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Locking down the economy for a few months has created a lot of pent up demand to spend money.

Consumer spending is vital to economic growth, but we need some ground rules. If you’re fortunate enough to be in strong financial health at this stage of the pandemic, consider a 50-50 rule. Spend no more than half the extra money you saved in recent months and keep the rest in savings.

While many people remain financially damaged by the pandemic, there’s been a rebound from the depths of March and April in spending on things like furniture, home improvements and new vehicles. Also, the housing market is blazing hot in some cities.

We need people to spend if we want the economy to grow and the job market to improve. In a way, making a big purchase right now is a patriotic act. But it’s premature to recalibrate your finances back to pre-COVID days. Keep half – or even three-quarters – of your pandemic savings as a hedge against any setbacks ahead that lead to lost jobs and reduced incomes. Store the money in a high interest savings account – there were still a few alternative banks and credit unions offering 2 per cent as of late July.

Investing your money is also a possibility, but only if you think you won’t need it for at least 10 years. The stock market has been humming the Monty Python tune “Always look on the bright side of life” for months now. If the economic recovery disappoints, if new COVID-19 cases surge or if there are delays in deploying a vaccine, stocks could fall. Don’t risk money you might need to pay your bills in a few months by investing in stocks.

Buying things for ourselves represents a much-craved return to normalcy. Enjoy the buzz, but in moderation. You may yet need the money you effortlessly saved in the dark days of spring 2020, when so many of us were locked up tight in our homes.


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Rob’s personal finance reading list…

Have you updated your car insurance?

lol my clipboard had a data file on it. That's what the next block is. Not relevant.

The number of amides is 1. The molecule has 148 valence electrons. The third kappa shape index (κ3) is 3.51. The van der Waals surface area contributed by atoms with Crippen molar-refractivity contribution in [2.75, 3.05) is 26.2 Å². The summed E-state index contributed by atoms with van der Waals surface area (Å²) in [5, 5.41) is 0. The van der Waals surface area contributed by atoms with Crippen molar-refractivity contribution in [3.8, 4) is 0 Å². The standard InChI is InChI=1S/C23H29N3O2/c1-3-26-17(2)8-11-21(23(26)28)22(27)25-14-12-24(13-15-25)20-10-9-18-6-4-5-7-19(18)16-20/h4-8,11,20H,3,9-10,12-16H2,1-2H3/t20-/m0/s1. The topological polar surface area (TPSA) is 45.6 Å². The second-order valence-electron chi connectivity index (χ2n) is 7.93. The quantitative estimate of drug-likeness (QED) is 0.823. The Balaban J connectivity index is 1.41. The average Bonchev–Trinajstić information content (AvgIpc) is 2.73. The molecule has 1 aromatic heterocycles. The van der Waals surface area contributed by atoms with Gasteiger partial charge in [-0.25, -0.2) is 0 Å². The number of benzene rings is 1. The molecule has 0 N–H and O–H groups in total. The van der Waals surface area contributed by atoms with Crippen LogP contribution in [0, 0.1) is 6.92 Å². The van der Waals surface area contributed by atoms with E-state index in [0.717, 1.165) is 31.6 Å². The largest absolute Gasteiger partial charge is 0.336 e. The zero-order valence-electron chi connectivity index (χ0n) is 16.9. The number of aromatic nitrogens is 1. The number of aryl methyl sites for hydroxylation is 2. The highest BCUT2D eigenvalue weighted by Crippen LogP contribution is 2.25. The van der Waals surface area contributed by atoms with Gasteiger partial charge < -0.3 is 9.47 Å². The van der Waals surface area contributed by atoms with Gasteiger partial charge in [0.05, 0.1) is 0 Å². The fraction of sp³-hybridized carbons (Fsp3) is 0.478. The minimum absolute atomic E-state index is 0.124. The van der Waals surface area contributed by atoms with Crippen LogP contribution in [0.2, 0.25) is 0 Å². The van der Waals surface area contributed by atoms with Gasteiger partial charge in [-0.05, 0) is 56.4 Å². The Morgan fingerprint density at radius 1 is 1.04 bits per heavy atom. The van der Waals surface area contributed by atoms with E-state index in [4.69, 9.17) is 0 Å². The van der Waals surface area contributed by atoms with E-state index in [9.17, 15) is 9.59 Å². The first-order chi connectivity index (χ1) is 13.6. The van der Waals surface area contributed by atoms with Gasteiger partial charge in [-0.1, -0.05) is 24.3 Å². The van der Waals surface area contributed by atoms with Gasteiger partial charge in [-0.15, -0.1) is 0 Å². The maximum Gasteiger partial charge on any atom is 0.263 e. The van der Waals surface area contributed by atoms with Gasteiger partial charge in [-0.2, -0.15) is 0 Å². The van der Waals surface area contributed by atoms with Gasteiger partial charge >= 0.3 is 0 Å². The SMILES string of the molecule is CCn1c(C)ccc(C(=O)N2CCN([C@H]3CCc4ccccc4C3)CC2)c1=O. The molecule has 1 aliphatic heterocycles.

Remember the discount on your car insurance that you got for not driving much? With the economy opening up, more of us are driving at close to normal levels. If you’re in this position, it’s time to advise your car insurer.

A smoother ride in the stock market

A critical look at low volatility ETFs, which have built a big following on the idea of providing access to stocks that fluctuate less in price than the broader market. Some good tips at the end if you decide to buy in.

How traffic tickets affect your car insurance

A look at minor and major infractions and how they can affect your vehicle insurance premiums.

New choices for socially responsible investing

A look at a pair of exchange-traded funds created by the robo-adviser Wealthsimple for clients who want a socially responsible portfolio. Oil and gas companies are excluded, as are companies in the top 25 carbon emitters in their industry.


Ask Rob

Q: My self-directed investment account consists of big bank stocks and Enbridge as well as Apple. I intend to hold on for long term. Is this a good strategy?

A: Those sound like good long-term holds, but you’re not as diversified as you could be. Considering adding positions in sectors like utilities, consumer staples, industrials and technology. A Canadian equity ETF would do all the diversification work for you – financials would be the top sector holding at around 30 per cent.

Do you have a question for me? Send it my way. Sorry I can’t answer every one personally. Questions and answers are edited for length and clarity.


Today’s financial tool

Looking for responsible investing options – i.e., mutual funds and exchange-traded funds holding the shares of companies that score well from an environmental, social and government point of view, or that exclude sectors like weapons or gambling? This screening tool can help you find out what’s available.


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